Business owners know how difficult it is to find a hardworking, trustworthy employee. Most employees want to work less and get paid more. Finding a good employee who will be passionate about delivering his or her services is quite difficult. Finding good employees is a minor task compared to the business challenge of forging your hired employees into a team. You may have great employees but if they can’t act as a team, they are worthless and will yield nothing but stagnation. A football team may have great players but if they fail to play as a team, their combined possessed skills are utterly useless.
Employees are the representatives of your business to your customers and the outside world. They are a reflection of your business culture and ethics. If just one of your employees rude to just one of your customers, it is going to portray a bad image for your company. Remember: Bad news travels fast! So you must be very careful when hiring employees. Remember the golden rule of business; “Hire slow and fire fast.”
Teambuilding and hiring the right employees is a science. When you start your own business, find a Taylor Protocols Consultant (yours truly) to get you off at the right foot!
6. Finding Good Customers
The sixth challenge you will face in the process of starting a small business from scratch is finding good customers. Note the keyword “good customers.” In the process of building a business, you will come to find out that there are good customers as well as bad customers. You must be on guard for bad customers. Good customers are really hard to find. A good customer will be loyal to your company and will be willing to forgive you if you make a mistake and apologize. A good customer will try to do the right thing that will benefit both him/herself and your company mutually.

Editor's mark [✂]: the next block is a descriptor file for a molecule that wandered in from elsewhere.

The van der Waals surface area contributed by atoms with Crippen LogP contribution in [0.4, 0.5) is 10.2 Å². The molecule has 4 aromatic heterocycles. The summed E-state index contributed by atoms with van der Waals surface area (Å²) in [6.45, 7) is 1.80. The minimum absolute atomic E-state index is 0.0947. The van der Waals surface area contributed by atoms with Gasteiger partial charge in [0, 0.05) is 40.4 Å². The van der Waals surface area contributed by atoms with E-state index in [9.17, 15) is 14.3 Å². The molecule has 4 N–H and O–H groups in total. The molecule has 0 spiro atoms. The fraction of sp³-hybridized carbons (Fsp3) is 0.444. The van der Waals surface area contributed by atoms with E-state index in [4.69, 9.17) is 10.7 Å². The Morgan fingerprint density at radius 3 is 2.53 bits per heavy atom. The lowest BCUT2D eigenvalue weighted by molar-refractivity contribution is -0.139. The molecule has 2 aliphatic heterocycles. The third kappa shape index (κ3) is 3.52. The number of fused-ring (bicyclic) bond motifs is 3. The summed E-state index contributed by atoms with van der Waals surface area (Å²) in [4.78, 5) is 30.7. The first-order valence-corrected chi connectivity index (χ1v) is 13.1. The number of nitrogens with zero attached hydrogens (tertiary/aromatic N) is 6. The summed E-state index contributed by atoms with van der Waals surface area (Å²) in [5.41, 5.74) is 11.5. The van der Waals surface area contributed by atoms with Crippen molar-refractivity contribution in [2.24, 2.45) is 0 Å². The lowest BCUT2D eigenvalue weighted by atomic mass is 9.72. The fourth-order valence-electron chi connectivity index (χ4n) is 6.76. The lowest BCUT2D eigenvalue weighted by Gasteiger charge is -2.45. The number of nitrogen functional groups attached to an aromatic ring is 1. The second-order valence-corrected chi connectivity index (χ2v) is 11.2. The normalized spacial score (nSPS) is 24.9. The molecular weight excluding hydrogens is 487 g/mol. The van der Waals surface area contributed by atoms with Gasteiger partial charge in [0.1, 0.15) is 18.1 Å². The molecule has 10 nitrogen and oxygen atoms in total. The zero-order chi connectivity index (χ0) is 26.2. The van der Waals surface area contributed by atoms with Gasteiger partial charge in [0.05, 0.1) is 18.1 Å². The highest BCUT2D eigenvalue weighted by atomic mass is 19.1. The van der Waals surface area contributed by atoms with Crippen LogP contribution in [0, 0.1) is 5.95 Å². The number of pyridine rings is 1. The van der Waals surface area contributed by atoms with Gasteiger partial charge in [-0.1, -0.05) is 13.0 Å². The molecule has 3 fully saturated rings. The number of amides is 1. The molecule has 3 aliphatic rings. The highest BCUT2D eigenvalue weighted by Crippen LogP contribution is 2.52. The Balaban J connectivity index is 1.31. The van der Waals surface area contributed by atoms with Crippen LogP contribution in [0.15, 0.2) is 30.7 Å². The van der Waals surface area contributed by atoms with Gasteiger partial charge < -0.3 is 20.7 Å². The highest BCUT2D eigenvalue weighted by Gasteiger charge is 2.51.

Bad customers will always look for loopholes in the company’s policy to exploit and make a few gains. Bad customers will always try to exploit the company’s goodwill and look for ways to rip off the company. Bad customers are responsible for bad debts.
Good customers build your business and bad customers will always try to liquidate your business. Just as you fire employees, you must also be prepared to fire bad customers without hesitation. Don’t invest all your time and effort on customers that simply are not worth it! A beautiful saying goes like this: “Don’t get up on a dead horse and say: Giddy-up!”
7. Dealing with Competition
Competition is the next challenge you will face when starting a business. Most individuals see competition as a plague but I see competition as a good challenge. I see competition as a benchmark for creativity, the main engine that stimulates innovation and production of quality products at great prices. Without competition, there will be no innovation and without innovation, your business will become stagnant.
I see competition as a welcomed challenge and I want you to do the same. Competition keeps us on our toes and drives us to constantly improve our products and services. But you must be warned. Competition can make your business lose its relevance in the eye of your customers so you must always be on guard and on top of your field.
8. Unforeseen Business Challenges and Expenses
Just as a pilot is always on the watch for unpredictable bad weather, thunderstorms and technical failures, so a good entrepreneur must always be prepared for whatever may occur. Unexpected challenges can come in the form of:
- Not being able to make payroll
- Bad debts from customers
- Loss of market share
- Unpaid bills and taxes
- Inadequate stock or inventory
- Unexpected resignation of staff from sensitive positions
- Dwindling working capital
These business challenges, if not handled properly, can ruin your plan to build a successful business. Another challenge you must expect is an unforeseen increase in business expenses. If not handled properly, it might result in constant negative cash flow and eventually: business failure.